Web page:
When it comes to salaries and benefits for accountants there’s good and bad news. The good news is that over time it’s possible to enjoy a lifestyle beyond the dreams of most wage slaves. The bad news is that starting salaries are often far from impressive.
Of course, the salaries firms offer grads vary and it seems the more prestigious the firm, the less need it has to offer an attractive salary package. According to research undertaken by GradAustralia, only five per cent of Australian accountancy grads were earning less than $45,000. Before being too relieved by that figure, you should also be aware that no more than three per cent of grads were pulling down any more than $75,000. The median salary, accounting for 50 per cent of those surveyed, was $45,000 - $55,000. That’s hardly the breadline, especially for someone in their early twenties, but the starting salary for a police constable in Australia is north of $60,000. When GradAustralia asked Australian grads how satisfied they were with their pay, those in the ‘accountancy and advisory’ category were the least happy, with only 52 per cent saying they were satisfied.
Given many people pursue a career in accountancy with the ambition of enjoying a good salary it’s perhaps unsurprising grads aren’t overjoyed by their initial pay packets. Before doing anything rash, however, it’s worth taking a broader and longer-term perspective.
Your employer is making a substantial investment in you. It is subsidising your on the job training and almost certainly an external qualification from an accountancy body as well. In short, you are costing your employer more money than you’re making it and there’s no guarantee you’ll hang around long enough for that investment to be recouped. As mentioned, once you are trained up, you should be able to leverage a much higher salary from your current employer or a future one.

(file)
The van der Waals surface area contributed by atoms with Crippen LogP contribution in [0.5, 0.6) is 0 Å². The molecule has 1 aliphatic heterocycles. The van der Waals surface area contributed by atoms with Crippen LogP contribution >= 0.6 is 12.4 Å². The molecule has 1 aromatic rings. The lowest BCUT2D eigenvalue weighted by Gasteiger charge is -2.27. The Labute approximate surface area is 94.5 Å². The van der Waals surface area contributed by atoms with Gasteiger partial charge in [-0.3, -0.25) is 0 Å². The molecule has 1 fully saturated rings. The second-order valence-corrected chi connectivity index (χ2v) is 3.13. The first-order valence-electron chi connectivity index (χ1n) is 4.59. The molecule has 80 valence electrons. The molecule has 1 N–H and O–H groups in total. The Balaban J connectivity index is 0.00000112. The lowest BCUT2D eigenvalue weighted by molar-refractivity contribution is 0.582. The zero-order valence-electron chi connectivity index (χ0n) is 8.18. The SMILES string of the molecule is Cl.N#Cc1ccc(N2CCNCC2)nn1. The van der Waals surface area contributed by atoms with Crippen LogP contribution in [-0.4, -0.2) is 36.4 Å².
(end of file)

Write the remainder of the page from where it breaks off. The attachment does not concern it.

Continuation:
What accountancy firms lack in impressive starting salaries they often make up for in sweet benefits. These vary depending on the employer in question but commonly include the following.
Most firms, especially the larger ones, also offer further benefits, which employees can pick and choose from. Here’s a sample of what may be available:
GradAustralia asked some grads working at the bigger accountancy firms what they thought about how they were looked after. Here, in summary, is a sample of what they had to say (paraphrased):
BDO: “Pay is OK and reviewed yearly but there is no bonus scheme. There’s lots of free socialising based around food (often breakfast and lunch), a social club and subsidised health insurance.”
Deloitte: “Pay is modest but there is a clear performance framework allowing for regular promotions and pay rises. There’s no bonus scheme though gift vouchers are sometimes given out. As is typical for a Big Four firm, the pay isn’t great but the learning experiences are.”
KPMG: “Modest pay and no bonuses but good benefits in terms of medical expenses, as well as super and life insurance. CA program is completely covered and there are opportunities for overseas secondment.”
PWC: “Modest pay and bonuses are hard to get. However, as well as working hard you’ll also have the opportunity to play hard. There are lunches and dinners after finishing big jobs as well as free tickets to events such as football games, not to mention a social club.”